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Homeproof that the set of sum-product numbers in base 10 is finite

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# proof that the set of sum-product numbers in base 10 is finite

This was first proven by David Wilson, a major contributor to Sloane’s Online Encyclopedia of Integer Sequences.

First, Wilson proved that $10^{{m-1}}\leq n$ (where $m$ is the number of digits of $n$) and that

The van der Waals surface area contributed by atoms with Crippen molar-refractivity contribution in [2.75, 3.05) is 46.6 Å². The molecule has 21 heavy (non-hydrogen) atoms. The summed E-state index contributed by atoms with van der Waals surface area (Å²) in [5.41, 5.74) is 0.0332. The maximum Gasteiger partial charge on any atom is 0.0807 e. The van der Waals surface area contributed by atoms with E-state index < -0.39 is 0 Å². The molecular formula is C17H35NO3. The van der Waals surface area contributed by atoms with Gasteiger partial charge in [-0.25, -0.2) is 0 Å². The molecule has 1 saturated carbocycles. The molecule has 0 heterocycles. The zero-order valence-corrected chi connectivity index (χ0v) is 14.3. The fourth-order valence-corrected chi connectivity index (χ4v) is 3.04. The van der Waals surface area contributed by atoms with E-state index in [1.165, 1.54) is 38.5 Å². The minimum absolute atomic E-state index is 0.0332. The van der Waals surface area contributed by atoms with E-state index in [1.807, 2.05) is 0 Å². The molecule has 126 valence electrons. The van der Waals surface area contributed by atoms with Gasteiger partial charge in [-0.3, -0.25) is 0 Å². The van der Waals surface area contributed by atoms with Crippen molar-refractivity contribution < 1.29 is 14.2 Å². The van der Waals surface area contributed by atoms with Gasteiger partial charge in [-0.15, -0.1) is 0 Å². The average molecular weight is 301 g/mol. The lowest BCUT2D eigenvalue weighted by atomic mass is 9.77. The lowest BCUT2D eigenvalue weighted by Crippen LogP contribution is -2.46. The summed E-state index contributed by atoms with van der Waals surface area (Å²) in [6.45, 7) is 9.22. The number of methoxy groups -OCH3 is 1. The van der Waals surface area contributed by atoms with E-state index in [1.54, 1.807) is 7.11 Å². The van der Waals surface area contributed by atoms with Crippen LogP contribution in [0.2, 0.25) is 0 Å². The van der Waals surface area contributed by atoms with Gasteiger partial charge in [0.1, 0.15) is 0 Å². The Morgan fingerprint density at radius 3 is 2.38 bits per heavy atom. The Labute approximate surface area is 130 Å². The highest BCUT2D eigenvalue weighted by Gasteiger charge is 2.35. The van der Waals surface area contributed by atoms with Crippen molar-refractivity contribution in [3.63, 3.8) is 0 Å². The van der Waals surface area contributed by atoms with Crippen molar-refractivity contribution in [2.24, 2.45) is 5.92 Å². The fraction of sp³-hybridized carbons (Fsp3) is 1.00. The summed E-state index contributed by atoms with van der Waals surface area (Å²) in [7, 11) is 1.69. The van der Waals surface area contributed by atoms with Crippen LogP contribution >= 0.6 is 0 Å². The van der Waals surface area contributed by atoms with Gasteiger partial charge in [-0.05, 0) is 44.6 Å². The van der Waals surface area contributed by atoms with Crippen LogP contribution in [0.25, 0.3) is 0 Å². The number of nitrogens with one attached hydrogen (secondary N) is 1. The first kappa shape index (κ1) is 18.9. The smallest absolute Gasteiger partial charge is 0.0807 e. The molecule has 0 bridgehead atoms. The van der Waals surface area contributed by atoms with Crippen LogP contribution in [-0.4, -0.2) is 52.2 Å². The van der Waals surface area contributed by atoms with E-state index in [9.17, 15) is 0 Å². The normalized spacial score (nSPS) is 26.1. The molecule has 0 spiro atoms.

$\sum_{{i=1}}^{m}d_{i}\leq 9m$ |

and

$\prod_{{i=1}}^{m}d_{i}\leq 9^{m}$ |

. The only way to fulfill the inequality $10^{{m-1}}\leq 9^{m}9m$ is for $m\leq 84$.

Thus, a base 10 sum-product number can’t have more than 84 digits. From the first $10^{{84}}$ integers, we can discard all those integers with 0’s in their decimal representation. We can further eliminate those integers whose product of digits is not of the form $2^{i}3^{j}7^{k}$ or $3^{i}5^{j}7^{k}$.

Having thus reduced the number of integers to consider, a brute force search by computer yields the finite set of sum-product numbers in base 10: 0, 1, 135 and 144.

## Mathematics Subject Classification

11A63*no label found*

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